Pope Francis. A Year with Pope Francis: Daily Reflections from His Writings. Ed. Alberto Rossa. New York; Mahwah, NJ; Toronto, ON: Paulist Press; Novalis, 2013. Print

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Confession of a Tired Pastor….

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Concordia Lutheran Church – Cerritos, Ca , at dawn on Easter Sunday

Devotional thought for our Day:

3 He said to me, “Israel, you are my servant; because of you, people will praise me.” 4 I said, “I have worked, but how hopeless it is! I have used up my strength, but have accomplished nothing.”  Yet I can trust the LORD to defend my cause; he will reward me for what I do. 5 Before I was born, the LORD appointed me; he made me his servant to bring back his people, to bring back the scattered people of Israel.  IS. 49:3-5 TEV

795         To be happy, what you need is not an easy life but a heart which is in love.

Tomorrow is the 9th anniversary of my installation as Concordia’s pastor.  We’ve had some hard times here, as we closed our elementary school. And harder times, as we’ve lost many to people who were a part of our identity, those people who you can’t imagine our church without their smiles, their laughter, and their antics.

We’ve had our times of great joy as well, as children are born and baptized, as others have realized how incredible the Lord’s Supper, the Eucharist is, as prodigals have come home.

But there have been days where I have been tired, where I understand the words from Isaiah above.  It is the challenge that many in ministry face when we know we are exactly where God wants us, and yet, we don’t see (in that moment) the fruit of our work.  When we’ve used up all “us” and don’t see anything beneficial.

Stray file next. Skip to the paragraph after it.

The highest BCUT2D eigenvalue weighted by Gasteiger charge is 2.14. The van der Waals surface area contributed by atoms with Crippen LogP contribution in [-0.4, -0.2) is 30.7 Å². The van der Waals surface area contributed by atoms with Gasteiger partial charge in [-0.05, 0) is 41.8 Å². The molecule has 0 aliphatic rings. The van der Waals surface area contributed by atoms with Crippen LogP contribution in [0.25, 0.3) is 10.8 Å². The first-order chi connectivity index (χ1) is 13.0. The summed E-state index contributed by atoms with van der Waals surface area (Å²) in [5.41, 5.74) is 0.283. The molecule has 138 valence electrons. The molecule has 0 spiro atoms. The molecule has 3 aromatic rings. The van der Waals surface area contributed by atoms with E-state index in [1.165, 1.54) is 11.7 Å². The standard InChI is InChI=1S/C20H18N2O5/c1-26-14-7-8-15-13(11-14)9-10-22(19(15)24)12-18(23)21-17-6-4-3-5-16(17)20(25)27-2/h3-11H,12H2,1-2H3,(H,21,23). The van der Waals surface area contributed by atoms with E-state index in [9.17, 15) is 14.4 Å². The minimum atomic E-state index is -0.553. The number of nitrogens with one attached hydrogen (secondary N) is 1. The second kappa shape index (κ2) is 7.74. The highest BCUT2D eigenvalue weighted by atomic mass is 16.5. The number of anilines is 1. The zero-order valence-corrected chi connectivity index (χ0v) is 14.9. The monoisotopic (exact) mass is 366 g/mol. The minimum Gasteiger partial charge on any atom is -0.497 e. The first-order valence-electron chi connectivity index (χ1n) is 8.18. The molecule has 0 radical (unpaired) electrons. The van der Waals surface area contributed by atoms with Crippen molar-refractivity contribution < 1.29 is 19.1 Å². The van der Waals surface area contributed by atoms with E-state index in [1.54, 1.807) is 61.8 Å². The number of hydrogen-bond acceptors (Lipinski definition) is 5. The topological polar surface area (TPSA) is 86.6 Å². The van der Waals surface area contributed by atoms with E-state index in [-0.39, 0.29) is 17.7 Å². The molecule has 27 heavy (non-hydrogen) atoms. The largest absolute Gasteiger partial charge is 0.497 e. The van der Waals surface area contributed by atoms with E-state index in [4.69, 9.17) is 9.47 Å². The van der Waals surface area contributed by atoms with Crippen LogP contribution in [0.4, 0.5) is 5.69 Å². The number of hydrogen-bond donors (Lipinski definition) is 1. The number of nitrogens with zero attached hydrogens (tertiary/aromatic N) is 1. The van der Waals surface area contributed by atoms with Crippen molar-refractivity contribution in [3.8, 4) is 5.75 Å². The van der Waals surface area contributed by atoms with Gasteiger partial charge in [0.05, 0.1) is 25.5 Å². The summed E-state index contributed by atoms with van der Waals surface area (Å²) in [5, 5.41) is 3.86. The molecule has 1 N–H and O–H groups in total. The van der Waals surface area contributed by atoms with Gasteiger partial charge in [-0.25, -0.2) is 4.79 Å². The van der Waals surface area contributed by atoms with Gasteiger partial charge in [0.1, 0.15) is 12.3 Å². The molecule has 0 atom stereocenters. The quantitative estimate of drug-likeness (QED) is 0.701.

I’ve been there a time or two in the last 9 years, I’ll confess it, I’ve been tired.  And as I read these words this morning, as I looked at the bulletin that someone saved from my first “official” moment here…. I felt the tiredness again.  And when you are tired, your eyes close, your vision isn’t as sharp, and fail to see the beauty around you.  For the moment. 

My mind focused on the words of the frustrated prophet, they resonated deeply, and I failed to see the words around the passage.  

Words that talked about God’s call on our lives, that our vocation, our service to Him is something from birth (see Eph. 2:10 as well)  (v.1 & 5 & 7) 

Words that promise He is the source of our strength (v.2 & 5) 

Words that remind us our task is greater than it appears, (v.6 ) for we have the world to reach with this gospel.  (Gee more work?)

But what strikes me after catching the entire context, is that miraculously, this passage isn’t describing just Isaiah’s feelings, or yours and mine.  This passage is about Jesus. About his work, not just in the world, but in our lives.  

There could be the temptation to give up on us, for the suffering He endured for our sake was great, and seeing the results in our lives, takes an eternal perspective.  There is the hatred and dismission, not only that the world has for him, but sometimes seen in our lives, as we fight against His word and promises, as we dismiss our time with Him to do something “more productive)  

And yet God continues on, loving us, even when it isn’t easy. And yet, in loving us, we find God full of joy, as He shares with those He calls His glory and the glorious acts that call and reconcile the world to Him.

I wouldn’t say the last 9 years were easy.  Our church’s mission statement and motto bear that truth plainly.  Concordia is the place where broken people find healing in Christ while helping others heal.  But as we see God dealing with that brokenness, as we see Him working in the lives of those we love… there is a special joy and an incredible peace that can’t be explained – only experienced.  

For God has called and is calling us together.  

To Him be all the honor and praise.  AMEN!